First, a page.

Treating Cancer May Be A Mouthful Away

By Shawn Messonnier, DVM

Sadie's bag lunch may not fill the bill for a healthy diet. Proper diet and nutritional supplementation are an important part of cancer therapy.

At this year's meeting of the American Holistic Veterinary Medical Association, there were a number of exciting presentations. As always, taking the holistic view towards common problems sheds new light on many treatments that we don't always think of when taking the conventional approach. While there are many natural treatments that can be used in the treatment of pets with cancer, feeding the correct diet with the proper nutritional supplements is the foundation of any cancer treatment program.

There is no doubt that cancer is a feared disease and one that is all too often diagnosed. Many owners fear the treatment more than the disease itself. As a result, many holistic veterinarians are called upon by the pet-owning public to offer something different from chemotherapy or radiation therapy.

Dr. Greg Ogilvie, a renowned oncologist, presented data on incorporating nutrition into the prevention and treatment of cancer. In my opinion, nutrition is often overlooked when treating most conditions. However, feeding the proper diet and nutritional supplements is the one "treatment" where owners can make a difference! Because of the devastating metabolic consequences of neoplasia, we must always incorporate sound nutrition when treating the cancer patient.

Blackie naps after a convenient but inferior dry food dinner. While there are often many treatment options for cancer, we often overlook the simple aspect of nutrition.

Studies demonstrate that both people and pets with inadequate nutrition cannot metabolize chemotherapy drugs adequately, which predisposes them to toxicity and poor therapeutic response. This makes proper diet and nutritional supplementation an important part of cancer therapy.

There are several metabolic abnormalities that occur in the cancer patient. First, cancer patients often have too much lactic acid in their bodies. Since metabolism of simple carbohydrates produces lactate, a diet with a minimum of these carbohydrates might be preferred. (As a side note, pets with cancer that need IV fluids do better when given fluids that do not contain extra lactate.)

Regarding dietary protein, Dr. Ogilvie notes a pronounced decrease in certain amino acids in the plasma of cancer patients. If left untreated, these amino acid deficiencies could result in serious health risks to the patient. Supplementation with the deficient amino acids might improve immune function and positively affect treatment and survival rates.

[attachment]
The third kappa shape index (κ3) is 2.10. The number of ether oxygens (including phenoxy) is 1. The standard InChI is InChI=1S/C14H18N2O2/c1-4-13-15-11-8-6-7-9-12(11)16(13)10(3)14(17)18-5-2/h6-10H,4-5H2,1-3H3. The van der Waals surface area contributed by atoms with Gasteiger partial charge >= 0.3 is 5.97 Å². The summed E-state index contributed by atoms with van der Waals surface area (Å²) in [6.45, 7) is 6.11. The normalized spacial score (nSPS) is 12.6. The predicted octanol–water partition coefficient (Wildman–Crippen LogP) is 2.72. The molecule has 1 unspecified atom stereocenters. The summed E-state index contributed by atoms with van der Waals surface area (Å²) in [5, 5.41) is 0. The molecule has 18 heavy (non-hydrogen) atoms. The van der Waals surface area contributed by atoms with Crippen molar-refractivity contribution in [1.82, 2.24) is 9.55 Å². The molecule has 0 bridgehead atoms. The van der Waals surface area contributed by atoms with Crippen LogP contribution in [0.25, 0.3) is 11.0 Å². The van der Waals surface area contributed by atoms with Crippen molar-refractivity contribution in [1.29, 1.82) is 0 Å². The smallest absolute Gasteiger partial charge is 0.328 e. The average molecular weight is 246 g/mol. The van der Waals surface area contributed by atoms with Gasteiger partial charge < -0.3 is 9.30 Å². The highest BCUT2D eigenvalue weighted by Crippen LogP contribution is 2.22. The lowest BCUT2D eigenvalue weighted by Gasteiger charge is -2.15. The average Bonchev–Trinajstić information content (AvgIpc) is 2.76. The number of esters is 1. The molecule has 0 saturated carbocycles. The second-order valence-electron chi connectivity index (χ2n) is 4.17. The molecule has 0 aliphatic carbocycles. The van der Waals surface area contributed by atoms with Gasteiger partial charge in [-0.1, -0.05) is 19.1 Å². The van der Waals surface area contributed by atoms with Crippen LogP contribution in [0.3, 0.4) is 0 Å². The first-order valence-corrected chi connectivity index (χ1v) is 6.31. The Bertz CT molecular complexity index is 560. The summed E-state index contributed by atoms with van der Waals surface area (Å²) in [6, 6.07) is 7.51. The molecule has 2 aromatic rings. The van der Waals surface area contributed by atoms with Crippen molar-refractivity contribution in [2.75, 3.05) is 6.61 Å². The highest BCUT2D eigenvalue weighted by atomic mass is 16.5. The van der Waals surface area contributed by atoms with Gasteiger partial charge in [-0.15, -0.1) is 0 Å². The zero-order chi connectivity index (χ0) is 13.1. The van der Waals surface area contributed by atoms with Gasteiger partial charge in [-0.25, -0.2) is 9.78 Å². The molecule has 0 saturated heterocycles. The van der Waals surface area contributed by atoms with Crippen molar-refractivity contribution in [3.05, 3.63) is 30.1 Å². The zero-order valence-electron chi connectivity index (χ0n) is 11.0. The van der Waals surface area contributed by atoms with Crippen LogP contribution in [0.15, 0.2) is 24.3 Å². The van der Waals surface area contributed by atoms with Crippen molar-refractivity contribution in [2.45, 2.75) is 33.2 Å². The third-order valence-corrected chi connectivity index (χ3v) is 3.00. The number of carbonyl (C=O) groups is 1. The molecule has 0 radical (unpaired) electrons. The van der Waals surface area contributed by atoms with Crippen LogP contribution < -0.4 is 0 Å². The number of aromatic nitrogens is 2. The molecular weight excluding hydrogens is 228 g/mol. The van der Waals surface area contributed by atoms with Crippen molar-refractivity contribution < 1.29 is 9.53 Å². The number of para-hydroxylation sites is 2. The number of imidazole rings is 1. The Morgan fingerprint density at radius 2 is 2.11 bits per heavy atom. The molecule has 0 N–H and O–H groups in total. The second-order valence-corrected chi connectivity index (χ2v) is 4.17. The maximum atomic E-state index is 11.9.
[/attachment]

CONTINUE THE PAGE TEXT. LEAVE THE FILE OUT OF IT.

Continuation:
Most of the weight loss seen in cancer patients occurs as a result of depleted body fat. Tumor cells, unlike normal healthy cells, have difficulty utilizing lipids for energy. Dogs with lymphoma fed diets high in fat had longer remission periods than dogs fed high carbohydrate diets.

The use of omega-3 fatty acids can promote weight gain, may have anti-cancer effects, and warrants special mention. In people, the use of omega-3 fatty acids improves the immune status, metabolic status, and clinical outcomes of cancer patients. These supplements also decrease the duration of hospitalization and complication rates in people with gastrointestinal cancer. In animal models, the omega-3 fatty acids inhibit metastasis and the formation of tumors. Finally, the omega-3 fatty acids can reduce radiation damage to skin in those pets undergoing radiation treatments.

While there are often many treatment options for the various malignancies experienced by our patients, we often overlook the simple aspect of nutrition. In the next decade, prevention and treatment will most likely include a focus on nutrition in veterinary medicine, just as our human counterparts are now doing in the human medical field. The research is out there - there is no doubt that cancer patients have deranged nutrient metabolism that can negatively affect the outcome of conventional therapies. Additions of omega-3 fatty acids, antioxidant vitamins and minerals, and possibly shark cartilage to the diet of cancer patients may help improve survival and possibly decrease the chances of pets contracting cancer in those who are currently cancer -free.


Reference:

Ogilvie, G.; Nutrition and Cancer: Frontiers for Cure! Proceedings of Am Hol Vet Med Assoc, 1998, 69-73.

Dr. Shawn Messonnier is the holistic columnist for Dog Fancy and Cat Fancy magazine. To learn more about the holistic treatment of cancer and other diseases and nutritional supplementation for your pet, or to obtain a free Pet Care Naturally Resource Guide, visit his new website (end of May) at www.petcarenaturally.com .

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